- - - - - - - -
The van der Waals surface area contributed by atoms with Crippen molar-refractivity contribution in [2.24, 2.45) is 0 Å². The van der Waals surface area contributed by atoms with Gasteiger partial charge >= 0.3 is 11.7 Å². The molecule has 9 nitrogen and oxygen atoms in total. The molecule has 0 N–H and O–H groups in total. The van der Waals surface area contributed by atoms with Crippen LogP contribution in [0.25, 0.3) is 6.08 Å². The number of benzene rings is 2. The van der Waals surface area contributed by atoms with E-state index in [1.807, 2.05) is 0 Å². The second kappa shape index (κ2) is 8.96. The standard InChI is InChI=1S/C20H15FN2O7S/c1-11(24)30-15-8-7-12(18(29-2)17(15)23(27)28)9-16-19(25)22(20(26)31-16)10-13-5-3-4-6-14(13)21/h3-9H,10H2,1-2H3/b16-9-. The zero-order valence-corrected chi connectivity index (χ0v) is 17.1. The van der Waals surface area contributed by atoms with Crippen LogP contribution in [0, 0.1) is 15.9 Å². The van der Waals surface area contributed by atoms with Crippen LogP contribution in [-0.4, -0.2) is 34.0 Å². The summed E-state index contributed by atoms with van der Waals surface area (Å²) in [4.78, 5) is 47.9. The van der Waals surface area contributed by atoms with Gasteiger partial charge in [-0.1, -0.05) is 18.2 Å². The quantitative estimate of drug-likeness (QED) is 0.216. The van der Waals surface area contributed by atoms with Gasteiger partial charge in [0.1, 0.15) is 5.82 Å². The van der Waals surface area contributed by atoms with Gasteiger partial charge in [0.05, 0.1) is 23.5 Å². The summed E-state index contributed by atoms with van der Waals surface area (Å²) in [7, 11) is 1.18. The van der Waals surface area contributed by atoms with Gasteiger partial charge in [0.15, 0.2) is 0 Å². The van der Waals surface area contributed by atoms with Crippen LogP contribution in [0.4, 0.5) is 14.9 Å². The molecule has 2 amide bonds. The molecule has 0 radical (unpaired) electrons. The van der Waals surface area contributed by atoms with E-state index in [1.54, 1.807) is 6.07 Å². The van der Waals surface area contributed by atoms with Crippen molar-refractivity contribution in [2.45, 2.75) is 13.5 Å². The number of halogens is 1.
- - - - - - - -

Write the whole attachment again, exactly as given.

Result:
The van der Waals surface area contributed by atoms with Crippen molar-refractivity contribution in [2.24, 2.45) is 0 Å². The van der Waals surface area contributed by atoms with Gasteiger partial charge >= 0.3 is 11.7 Å². The molecule has 9 nitrogen and oxygen atoms in total. The molecule has 0 N–H and O–H groups in total. The van der Waals surface area contributed by atoms with Crippen LogP contribution in [0.25, 0.3) is 6.08 Å². The number of benzene rings is 2. The van der Waals surface area contributed by atoms with E-state index in [1.807, 2.05) is 0 Å². The second kappa shape index (κ2) is 8.96. The standard InChI is InChI=1S/C20H15FN2O7S/c1-11(24)30-15-8-7-12(18(29-2)17(15)23(27)28)9-16-19(25)22(20(26)31-16)10-13-5-3-4-6-14(13)21/h3-9H,10H2,1-2H3/b16-9-. The zero-order valence-corrected chi connectivity index (χ0v) is 17.1. The van der Waals surface area contributed by atoms with Crippen LogP contribution in [0, 0.1) is 15.9 Å². The van der Waals surface area contributed by atoms with Crippen LogP contribution in [-0.4, -0.2) is 34.0 Å². The summed E-state index contributed by atoms with van der Waals surface area (Å²) in [4.78, 5) is 47.9. The van der Waals surface area contributed by atoms with Gasteiger partial charge in [-0.1, -0.05) is 18.2 Å². The quantitative estimate of drug-likeness (QED) is 0.216. The van der Waals surface area contributed by atoms with Gasteiger partial charge in [0.1, 0.15) is 5.82 Å². The van der Waals surface area contributed by atoms with Gasteiger partial charge in [0.05, 0.1) is 23.5 Å². The summed E-state index contributed by atoms with van der Waals surface area (Å²) in [7, 11) is 1.18. The van der Waals surface area contributed by atoms with Gasteiger partial charge in [0.15, 0.2) is 0 Å². The van der Waals surface area contributed by atoms with Crippen LogP contribution in [0.4, 0.5) is 14.9 Å². The molecule has 2 amide bonds. The molecule has 0 radical (unpaired) electrons. The van der Waals surface area contributed by atoms with E-state index in [1.54, 1.807) is 6.07 Å². The van der Waals surface area contributed by atoms with Crippen molar-refractivity contribution in [2.45, 2.75) is 13.5 Å². The number of halogens is 1.